Life Insurance and Pensions
Life insurance can pay out substantial amounts and so to ensure that it does not impact either the deceased’s estate or the recipient’s estate it should always be assigned to trust. Where it is not assigned to trust, such payouts can create an Inheritance tax liability on an estate that otherwise would not have one. Once in trust the fund will have all the usual protections offered by discretionary trusts protecting against marriage after death, creditor claims, bankruptcy, long term care costs and generational IHT to safeguard the fund for future generations.
Joint life 1st death policies are not IHT efficient in this way as even if assigned to trust they will remain in both parties estates as it is unknown which settlor will die first. Such policies should be re-broke into single policies assigned to each client’s own trusts where possible.
Life cover should ideally be of sums assured less than the Nil Rate Band to avoid incurring periodic and exit charges and so multiple life assurance trusts may be required. A deed of assignment is required per policy.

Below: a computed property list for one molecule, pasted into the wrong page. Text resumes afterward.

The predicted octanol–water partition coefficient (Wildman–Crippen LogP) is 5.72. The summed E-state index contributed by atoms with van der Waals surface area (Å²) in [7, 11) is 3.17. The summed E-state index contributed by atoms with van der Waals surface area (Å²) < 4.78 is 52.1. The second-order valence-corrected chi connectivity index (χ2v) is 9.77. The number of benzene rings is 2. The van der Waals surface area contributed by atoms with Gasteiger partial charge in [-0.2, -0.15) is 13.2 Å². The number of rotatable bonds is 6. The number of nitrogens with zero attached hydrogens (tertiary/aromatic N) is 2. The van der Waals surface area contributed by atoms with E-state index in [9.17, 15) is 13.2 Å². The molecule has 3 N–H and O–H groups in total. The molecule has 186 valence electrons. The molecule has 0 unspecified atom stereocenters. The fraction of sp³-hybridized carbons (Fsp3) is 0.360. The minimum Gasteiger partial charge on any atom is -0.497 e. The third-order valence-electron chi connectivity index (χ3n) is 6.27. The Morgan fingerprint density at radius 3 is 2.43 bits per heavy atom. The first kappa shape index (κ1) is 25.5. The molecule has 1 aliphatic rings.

Where it’s not possible to rebroke a large single life policy with large sums assured it is still possible to be more IHT tax efficient using declarations of trust.
Pensions are generally in trust whilst accumulating, it is post death that various options are available and one option can be an absolute distribution of a lump sum. This is the aspect that our planning deals with, not where it is now.
Where possible, pensions should be nominated to a Pension Death Benefit trust. This ensures that any lump sum payout would direct into trust rather than any beneficiary’s estate. The trust allows the trustees to make a decision regarding the pension at the time of death when all the circumstances are known, and if it is preferable the flexi access regime can still be availed of.